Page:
CubeSats are tiny, low-cost satellites that have opened up new avenues of space research for universities and small organizations.
In order for CubeSat applications to reach the next level, the miniature satellites need a reliable form of propulsion for orbital maneuvers and trips beyond our planet. This is where solar sailing—transferring the momentum of photons to a large reflective sail—comes in. The technology was successfully used by Japan’s IKAROS mission in 2010, and NASA’s NanoSail-D test-deployed a CubeSat solar sail in Earth orbit later that year.
In 2016, The Planetary Society’s LightSail program will take the technology a step further. LightSail-1 will attempt to demonstrate controlled solar sailing—flight by light—for CubeSats.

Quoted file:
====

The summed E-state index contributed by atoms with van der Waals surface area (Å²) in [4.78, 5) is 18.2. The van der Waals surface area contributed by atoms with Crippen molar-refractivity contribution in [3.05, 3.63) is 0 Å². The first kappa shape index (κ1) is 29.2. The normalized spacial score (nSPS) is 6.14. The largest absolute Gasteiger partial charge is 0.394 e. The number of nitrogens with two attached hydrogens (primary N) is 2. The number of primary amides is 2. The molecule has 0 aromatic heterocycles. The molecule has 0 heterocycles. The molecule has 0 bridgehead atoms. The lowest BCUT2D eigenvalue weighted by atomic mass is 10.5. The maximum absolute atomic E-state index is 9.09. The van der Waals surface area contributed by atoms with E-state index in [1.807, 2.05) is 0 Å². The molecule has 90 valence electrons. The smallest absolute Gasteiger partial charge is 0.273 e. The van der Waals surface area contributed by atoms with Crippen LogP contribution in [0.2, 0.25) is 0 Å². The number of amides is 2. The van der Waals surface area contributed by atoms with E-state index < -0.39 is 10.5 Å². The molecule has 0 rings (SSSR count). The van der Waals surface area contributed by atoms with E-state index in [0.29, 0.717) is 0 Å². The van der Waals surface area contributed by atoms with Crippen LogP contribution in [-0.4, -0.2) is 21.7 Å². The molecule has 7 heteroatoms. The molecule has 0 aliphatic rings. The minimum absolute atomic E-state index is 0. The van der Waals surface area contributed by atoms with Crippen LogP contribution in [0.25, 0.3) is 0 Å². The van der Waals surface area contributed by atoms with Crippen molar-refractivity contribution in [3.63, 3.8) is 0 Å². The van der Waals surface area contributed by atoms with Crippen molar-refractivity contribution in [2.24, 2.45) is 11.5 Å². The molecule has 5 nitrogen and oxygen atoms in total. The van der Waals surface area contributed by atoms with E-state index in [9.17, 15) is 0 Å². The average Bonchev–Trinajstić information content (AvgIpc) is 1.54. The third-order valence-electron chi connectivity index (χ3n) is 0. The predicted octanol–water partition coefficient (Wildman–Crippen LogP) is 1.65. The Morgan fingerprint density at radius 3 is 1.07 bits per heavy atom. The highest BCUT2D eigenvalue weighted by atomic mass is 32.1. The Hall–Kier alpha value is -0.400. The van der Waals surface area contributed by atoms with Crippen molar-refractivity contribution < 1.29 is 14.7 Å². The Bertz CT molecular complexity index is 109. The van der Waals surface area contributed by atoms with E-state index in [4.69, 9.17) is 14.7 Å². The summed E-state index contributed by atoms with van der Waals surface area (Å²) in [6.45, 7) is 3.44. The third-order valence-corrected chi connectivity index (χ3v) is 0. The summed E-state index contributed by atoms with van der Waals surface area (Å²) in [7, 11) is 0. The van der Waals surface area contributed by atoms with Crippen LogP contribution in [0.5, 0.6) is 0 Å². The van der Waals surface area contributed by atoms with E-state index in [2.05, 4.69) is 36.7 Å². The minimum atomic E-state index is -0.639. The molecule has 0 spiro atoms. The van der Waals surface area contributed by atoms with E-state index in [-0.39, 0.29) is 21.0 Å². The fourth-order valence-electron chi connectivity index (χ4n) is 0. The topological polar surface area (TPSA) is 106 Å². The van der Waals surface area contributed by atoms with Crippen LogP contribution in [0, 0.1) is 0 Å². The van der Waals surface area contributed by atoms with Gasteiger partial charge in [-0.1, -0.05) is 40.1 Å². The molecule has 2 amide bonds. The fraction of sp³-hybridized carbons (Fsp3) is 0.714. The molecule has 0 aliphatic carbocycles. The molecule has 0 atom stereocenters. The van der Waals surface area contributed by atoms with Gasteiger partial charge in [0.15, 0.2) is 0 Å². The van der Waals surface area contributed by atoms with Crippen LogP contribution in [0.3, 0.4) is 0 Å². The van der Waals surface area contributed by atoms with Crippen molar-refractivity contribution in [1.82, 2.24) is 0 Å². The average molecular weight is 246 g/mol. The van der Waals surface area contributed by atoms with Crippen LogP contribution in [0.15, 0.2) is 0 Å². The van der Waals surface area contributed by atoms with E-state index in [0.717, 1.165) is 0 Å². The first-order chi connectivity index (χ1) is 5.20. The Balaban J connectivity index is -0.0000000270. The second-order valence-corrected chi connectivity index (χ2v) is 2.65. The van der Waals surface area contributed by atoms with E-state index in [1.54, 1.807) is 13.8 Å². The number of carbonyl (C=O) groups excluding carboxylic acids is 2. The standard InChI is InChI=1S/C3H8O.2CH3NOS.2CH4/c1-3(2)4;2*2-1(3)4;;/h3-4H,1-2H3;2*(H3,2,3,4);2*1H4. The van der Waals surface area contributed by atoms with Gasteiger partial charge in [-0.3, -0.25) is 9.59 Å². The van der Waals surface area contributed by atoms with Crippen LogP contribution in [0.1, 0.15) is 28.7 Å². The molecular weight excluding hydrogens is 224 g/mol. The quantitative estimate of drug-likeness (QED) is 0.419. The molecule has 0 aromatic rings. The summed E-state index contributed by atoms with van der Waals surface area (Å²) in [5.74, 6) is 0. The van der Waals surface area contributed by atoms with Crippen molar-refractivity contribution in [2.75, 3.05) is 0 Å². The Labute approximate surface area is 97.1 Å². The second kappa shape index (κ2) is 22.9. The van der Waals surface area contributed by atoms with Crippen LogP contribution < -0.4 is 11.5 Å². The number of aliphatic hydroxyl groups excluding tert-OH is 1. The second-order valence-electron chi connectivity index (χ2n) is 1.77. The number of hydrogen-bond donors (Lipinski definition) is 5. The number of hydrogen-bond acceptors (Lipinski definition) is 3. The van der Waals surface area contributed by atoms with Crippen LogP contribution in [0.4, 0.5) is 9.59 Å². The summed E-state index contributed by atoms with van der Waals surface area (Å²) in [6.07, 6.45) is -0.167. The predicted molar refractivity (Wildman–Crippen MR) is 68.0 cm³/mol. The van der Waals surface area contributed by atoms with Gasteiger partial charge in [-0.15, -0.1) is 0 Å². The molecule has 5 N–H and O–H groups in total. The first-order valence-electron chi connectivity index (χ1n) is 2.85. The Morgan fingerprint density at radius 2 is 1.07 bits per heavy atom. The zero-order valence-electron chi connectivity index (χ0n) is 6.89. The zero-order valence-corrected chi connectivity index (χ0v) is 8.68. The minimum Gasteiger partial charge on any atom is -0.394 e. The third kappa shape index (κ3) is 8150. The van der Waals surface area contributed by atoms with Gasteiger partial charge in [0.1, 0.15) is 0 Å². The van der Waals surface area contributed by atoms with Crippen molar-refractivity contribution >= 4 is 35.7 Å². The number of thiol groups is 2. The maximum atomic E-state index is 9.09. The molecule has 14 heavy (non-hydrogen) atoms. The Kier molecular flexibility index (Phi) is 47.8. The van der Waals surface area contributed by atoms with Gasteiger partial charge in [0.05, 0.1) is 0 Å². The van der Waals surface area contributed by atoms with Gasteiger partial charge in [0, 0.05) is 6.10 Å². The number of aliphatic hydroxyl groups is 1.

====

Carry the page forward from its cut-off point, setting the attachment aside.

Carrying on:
LightSail has completed its first round of flight testing. The spacecraft is now armed with new software that will transmit almost three times as much health and status data back to Earth than it did during last year's test flight.
On Monday, LightSail engineers and mission managers met at The Planetary Society's Pasadena, California headquarters to prepare for a rigorous suite of spacecraft tests that are expected to begin in January.